An Organization Which Champions In Waste Management Is Also Creating Hundreds Of Job Opportunities

Did you know that there is an organization in Bengaluru which is creating jobs at the same time educating people about the waste management and importance of segregating trash and as they do so they are helping in banishing pollution, dengue and lowering greenhouse gas emissions?


Meet the 56-year-old Founder and CEO of Saahas Zero Waste, Wilma Rodrigues. Wilma who worked as a tour guide for German tourists, loved everything about this country but almost no waste management on the streets saddened her to no end.

The launch of the first-ever Municipal Solid Waste (Management and Handling) Rules in 2000 acted as a major push for Wilma. In a year’s time, she started her own NGO Saahas, to work towards the implementation of those rules. This startup was backed by Indian Angel Networks and Upaya Social Ventures.


She realized Bengaluru generated about 5,700 tonnes of Municipal Solid waste everyday across its 198 BBMP wards, but sadly people living there had zero knowledge about waste management and segregation of waste into wet waste, dry waste and sanitary waste.

Like most cities in India, people were are not much bothered about what happened to the waste once disposed from their homes. “People have a lot of inertia when to comes to understanding that waste management is just like other essential services such as housekeeping or security and they need to pay a service fee to ensure that their waste is managed scientifically,” shares Vishal Kumar, a Program Manager at Saahas Zero Waste.


Zero waste being the main motto of this organization, they came up with innovative ideas in order to use all wastes like wet wastes processed into compost and bio-gas. Dry waste such as a mixture of paper, plastics, metal, and glass to be recycled and reused.

Saahas Zero Waste soon started engaging with bulk waste generators like large official buildings, residential complexes, and institutions. They not only provided them with front-end services in terms of setting up the right infrastructure for segregation and processing of waste. Along with this, they also started training the employees/residents and the housekeeping staff.


They also provided their clients with services like collection of the segregated waste, composting of wet waste onsite, secondary sorting of dry waste and ensuring it reaches the right destination for recycling purposes and last but not least, providing monthly waste disposal reports to its clients.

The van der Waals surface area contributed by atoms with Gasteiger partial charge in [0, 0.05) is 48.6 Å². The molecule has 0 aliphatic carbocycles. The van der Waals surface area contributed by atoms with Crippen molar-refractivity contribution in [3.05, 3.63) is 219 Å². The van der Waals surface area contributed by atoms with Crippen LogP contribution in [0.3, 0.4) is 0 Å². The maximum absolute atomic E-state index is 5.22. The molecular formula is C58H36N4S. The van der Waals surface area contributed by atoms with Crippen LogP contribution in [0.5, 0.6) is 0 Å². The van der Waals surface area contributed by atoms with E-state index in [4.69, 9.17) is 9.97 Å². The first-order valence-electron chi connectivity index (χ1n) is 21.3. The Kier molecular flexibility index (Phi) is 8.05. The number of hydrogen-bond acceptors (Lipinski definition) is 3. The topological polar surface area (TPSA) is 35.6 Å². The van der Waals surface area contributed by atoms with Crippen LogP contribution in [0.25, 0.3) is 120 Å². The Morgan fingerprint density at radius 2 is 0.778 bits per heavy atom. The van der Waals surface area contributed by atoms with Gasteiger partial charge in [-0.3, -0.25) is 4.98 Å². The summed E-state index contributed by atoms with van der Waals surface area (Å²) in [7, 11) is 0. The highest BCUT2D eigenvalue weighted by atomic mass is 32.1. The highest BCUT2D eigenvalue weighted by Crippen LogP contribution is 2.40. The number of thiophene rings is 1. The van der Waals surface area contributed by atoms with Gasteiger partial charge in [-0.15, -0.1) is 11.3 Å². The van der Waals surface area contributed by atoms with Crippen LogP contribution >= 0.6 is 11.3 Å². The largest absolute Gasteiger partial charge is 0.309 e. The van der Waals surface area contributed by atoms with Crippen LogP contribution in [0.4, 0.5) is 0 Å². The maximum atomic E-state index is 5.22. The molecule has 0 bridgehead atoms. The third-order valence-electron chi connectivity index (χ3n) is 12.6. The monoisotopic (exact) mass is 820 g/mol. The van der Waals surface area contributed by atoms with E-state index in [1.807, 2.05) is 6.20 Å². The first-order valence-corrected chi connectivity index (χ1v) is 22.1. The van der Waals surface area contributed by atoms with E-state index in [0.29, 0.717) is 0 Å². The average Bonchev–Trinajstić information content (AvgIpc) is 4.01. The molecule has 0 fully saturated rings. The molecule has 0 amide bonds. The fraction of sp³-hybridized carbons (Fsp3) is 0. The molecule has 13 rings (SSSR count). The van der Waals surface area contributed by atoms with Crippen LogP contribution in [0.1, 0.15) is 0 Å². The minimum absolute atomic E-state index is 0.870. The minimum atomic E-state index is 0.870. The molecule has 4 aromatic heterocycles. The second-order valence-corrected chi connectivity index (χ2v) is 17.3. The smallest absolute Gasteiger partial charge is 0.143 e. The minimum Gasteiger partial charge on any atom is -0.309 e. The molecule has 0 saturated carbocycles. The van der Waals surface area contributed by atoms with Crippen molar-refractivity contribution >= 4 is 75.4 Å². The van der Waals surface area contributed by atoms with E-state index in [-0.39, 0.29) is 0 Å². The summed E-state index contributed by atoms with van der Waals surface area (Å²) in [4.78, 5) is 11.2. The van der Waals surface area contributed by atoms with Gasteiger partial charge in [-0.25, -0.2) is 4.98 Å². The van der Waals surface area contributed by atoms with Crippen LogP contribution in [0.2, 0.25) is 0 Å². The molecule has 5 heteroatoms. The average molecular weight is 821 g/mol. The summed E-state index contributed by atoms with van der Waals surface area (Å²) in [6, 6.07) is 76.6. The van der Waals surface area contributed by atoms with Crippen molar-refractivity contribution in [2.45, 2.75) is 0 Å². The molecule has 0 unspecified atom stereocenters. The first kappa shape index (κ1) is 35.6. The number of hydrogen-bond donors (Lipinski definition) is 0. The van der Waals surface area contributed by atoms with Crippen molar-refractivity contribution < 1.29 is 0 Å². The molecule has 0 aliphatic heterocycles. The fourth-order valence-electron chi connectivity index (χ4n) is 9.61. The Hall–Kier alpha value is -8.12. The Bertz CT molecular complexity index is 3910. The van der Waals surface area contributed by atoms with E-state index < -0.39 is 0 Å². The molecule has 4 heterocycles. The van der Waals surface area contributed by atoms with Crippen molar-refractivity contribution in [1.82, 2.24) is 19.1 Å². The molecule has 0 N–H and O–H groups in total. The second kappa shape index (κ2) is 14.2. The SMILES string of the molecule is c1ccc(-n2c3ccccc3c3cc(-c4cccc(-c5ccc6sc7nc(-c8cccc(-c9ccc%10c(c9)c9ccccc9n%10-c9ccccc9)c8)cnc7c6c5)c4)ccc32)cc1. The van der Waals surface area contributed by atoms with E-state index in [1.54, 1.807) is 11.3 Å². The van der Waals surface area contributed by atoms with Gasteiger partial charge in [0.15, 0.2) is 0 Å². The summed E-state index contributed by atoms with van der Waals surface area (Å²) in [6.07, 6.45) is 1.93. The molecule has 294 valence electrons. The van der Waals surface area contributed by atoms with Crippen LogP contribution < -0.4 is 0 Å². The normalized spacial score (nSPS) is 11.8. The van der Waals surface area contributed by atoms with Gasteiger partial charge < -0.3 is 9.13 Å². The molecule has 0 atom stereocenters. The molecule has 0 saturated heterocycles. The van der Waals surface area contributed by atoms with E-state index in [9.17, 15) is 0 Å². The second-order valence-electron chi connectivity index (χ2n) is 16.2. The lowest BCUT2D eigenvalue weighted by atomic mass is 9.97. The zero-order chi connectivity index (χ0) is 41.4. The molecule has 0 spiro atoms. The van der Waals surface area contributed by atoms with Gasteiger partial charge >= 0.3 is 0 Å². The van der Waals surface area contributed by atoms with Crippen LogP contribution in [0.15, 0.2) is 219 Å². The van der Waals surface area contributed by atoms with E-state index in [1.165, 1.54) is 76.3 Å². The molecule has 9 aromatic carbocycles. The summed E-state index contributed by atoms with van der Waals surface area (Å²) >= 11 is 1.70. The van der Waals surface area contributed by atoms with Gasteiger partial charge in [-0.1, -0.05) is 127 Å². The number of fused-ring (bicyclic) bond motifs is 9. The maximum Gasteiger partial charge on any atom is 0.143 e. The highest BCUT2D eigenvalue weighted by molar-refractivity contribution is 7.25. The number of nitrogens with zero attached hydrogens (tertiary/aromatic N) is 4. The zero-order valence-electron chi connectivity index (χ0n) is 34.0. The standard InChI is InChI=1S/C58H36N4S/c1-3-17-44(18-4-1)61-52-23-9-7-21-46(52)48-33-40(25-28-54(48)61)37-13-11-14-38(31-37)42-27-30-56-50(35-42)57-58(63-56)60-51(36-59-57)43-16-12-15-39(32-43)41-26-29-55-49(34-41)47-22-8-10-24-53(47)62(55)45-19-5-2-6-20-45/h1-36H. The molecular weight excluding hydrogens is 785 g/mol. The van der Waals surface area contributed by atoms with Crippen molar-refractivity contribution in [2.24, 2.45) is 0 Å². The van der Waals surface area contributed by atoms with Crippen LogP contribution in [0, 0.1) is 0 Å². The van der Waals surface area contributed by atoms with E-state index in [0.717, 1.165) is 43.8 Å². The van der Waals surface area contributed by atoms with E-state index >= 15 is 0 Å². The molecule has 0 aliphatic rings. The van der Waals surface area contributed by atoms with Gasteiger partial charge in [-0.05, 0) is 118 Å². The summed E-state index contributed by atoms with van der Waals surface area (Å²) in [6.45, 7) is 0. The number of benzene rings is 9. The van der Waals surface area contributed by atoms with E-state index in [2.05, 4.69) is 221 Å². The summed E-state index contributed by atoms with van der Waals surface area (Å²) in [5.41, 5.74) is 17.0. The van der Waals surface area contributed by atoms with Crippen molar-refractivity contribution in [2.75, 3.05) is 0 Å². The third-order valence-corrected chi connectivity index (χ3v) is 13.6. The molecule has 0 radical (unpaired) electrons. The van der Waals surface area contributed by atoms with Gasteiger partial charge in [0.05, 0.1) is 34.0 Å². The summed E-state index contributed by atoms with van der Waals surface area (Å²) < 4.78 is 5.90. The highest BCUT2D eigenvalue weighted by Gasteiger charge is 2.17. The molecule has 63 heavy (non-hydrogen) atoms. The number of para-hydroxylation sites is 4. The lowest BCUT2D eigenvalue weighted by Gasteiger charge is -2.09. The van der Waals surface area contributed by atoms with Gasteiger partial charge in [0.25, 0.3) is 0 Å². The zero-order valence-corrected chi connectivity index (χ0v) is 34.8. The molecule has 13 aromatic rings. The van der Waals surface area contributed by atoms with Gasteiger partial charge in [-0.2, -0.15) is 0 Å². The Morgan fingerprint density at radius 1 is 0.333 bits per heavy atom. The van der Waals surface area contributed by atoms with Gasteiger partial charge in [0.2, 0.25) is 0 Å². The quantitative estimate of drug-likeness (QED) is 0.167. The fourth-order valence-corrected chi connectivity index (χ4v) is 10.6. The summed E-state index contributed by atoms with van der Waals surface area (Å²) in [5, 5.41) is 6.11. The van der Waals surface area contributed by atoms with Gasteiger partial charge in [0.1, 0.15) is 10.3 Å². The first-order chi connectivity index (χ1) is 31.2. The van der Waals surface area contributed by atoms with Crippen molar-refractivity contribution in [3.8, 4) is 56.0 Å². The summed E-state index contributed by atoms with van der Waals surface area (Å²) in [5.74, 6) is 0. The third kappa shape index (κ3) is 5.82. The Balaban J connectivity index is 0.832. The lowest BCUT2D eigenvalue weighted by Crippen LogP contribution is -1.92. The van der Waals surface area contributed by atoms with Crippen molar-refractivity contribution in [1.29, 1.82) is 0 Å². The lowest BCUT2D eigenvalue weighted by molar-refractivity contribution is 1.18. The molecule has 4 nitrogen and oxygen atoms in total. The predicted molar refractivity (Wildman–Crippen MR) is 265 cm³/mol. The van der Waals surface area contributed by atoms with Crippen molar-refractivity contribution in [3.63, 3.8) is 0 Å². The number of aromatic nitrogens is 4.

Shobha Raghava, COO of Sahas Zero Waste says, “The wet waste is either composted on-site or it is collected and sent to our biogas partner. All the dry waste is sorted into 16 categories by our trained field staff and prepared for the recycling industry. For example, the plastics are sorted into around 10 different categories and paper is sorted into over five categories as per the requirement of our recycling partner. There are still certain categories of waste as sanitary waste which cannot and should not be recycled. This material is sent to a government approved site.”

Hard work always pays, in 2013 this organization’s spreadsheet finally turned green i.e. they started making profits.


Saahas Zero Waste is currently providing dignified livelihood to more than 150 people, consisting of not only people with low academic backgrounds who are required for daily operations but also for qualified, tech-savvy professionals who would help in developing technology for efficient way of disposal of wastes without harming the environment in the process.

Saahas Zero Waste is currently managing over 25 tons of waste per day through composting and recycling, they plan to grow aggressively in the next few years to manage over 300 tons of waste per day across India. With this Wilma hopes to tackle in her small way the growing unemployment in the country. “Over and above, jobs would also be created at the recycling facilities that would need senior managers as well as operators who will run the facilities,” she explains. “Typically, 10-12 people are required per tonne to manage the logistics and processing of the waste.

We hope to see more people like Wilma Rodrigues coming forward to help the country tackle its problems in an efficient way.  

Picture Source: and Your Story


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